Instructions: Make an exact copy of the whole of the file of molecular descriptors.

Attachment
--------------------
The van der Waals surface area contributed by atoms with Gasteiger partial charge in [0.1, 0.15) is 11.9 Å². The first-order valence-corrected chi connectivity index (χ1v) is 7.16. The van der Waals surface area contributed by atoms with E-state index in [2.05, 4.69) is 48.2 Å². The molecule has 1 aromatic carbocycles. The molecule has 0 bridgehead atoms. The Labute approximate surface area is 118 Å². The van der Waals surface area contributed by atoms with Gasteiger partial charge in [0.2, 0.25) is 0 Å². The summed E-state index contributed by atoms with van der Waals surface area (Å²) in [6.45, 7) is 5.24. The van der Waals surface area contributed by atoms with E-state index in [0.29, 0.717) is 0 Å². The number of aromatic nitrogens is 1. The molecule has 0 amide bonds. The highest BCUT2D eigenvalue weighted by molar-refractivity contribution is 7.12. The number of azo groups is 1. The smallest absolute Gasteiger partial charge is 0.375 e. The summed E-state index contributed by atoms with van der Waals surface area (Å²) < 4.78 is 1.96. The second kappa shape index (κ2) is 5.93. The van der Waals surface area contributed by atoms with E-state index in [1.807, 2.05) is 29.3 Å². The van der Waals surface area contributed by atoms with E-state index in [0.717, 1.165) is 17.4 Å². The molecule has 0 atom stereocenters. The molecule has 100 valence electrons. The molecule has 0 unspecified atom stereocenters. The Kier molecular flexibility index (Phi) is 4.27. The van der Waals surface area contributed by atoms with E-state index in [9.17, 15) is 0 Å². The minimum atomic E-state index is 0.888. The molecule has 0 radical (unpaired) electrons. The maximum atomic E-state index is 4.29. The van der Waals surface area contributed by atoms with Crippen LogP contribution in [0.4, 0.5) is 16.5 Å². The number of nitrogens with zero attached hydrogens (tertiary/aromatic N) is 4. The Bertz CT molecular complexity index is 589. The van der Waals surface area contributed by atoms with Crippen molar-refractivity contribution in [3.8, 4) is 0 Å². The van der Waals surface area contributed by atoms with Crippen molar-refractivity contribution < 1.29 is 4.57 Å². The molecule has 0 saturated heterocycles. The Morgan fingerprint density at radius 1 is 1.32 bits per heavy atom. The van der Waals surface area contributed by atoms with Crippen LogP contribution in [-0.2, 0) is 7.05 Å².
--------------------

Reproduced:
The van der Waals surface area contributed by atoms with Gasteiger partial charge in [0.1, 0.15) is 11.9 Å². The first-order valence-corrected chi connectivity index (χ1v) is 7.16. The van der Waals surface area contributed by atoms with E-state index in [2.05, 4.69) is 48.2 Å². The molecule has 1 aromatic carbocycles. The molecule has 0 bridgehead atoms. The Labute approximate surface area is 118 Å². The van der Waals surface area contributed by atoms with Gasteiger partial charge in [0.2, 0.25) is 0 Å². The summed E-state index contributed by atoms with van der Waals surface area (Å²) in [6.45, 7) is 5.24. The van der Waals surface area contributed by atoms with E-state index in [0.29, 0.717) is 0 Å². The number of aromatic nitrogens is 1. The molecule has 0 amide bonds. The highest BCUT2D eigenvalue weighted by molar-refractivity contribution is 7.12. The number of azo groups is 1. The smallest absolute Gasteiger partial charge is 0.375 e. The summed E-state index contributed by atoms with van der Waals surface area (Å²) < 4.78 is 1.96. The second kappa shape index (κ2) is 5.93. The van der Waals surface area contributed by atoms with E-state index in [1.807, 2.05) is 29.3 Å². The van der Waals surface area contributed by atoms with E-state index in [0.717, 1.165) is 17.4 Å². The molecule has 0 atom stereocenters. The molecule has 100 valence electrons. The molecule has 0 unspecified atom stereocenters. The Kier molecular flexibility index (Phi) is 4.27. The van der Waals surface area contributed by atoms with E-state index in [9.17, 15) is 0 Å². The minimum atomic E-state index is 0.888. The molecule has 0 radical (unpaired) electrons. The maximum atomic E-state index is 4.29. The van der Waals surface area contributed by atoms with Crippen LogP contribution in [0.4, 0.5) is 16.5 Å². The number of nitrogens with zero attached hydrogens (tertiary/aromatic N) is 4. The Bertz CT molecular complexity index is 589. The van der Waals surface area contributed by atoms with Crippen molar-refractivity contribution in [3.8, 4) is 0 Å². The van der Waals surface area contributed by atoms with Crippen molar-refractivity contribution < 1.29 is 4.57 Å². The molecule has 0 saturated heterocycles. The Morgan fingerprint density at radius 1 is 1.32 bits per heavy atom. The van der Waals surface area contributed by atoms with Crippen LogP contribution in [-0.2, 0) is 7.05 Å².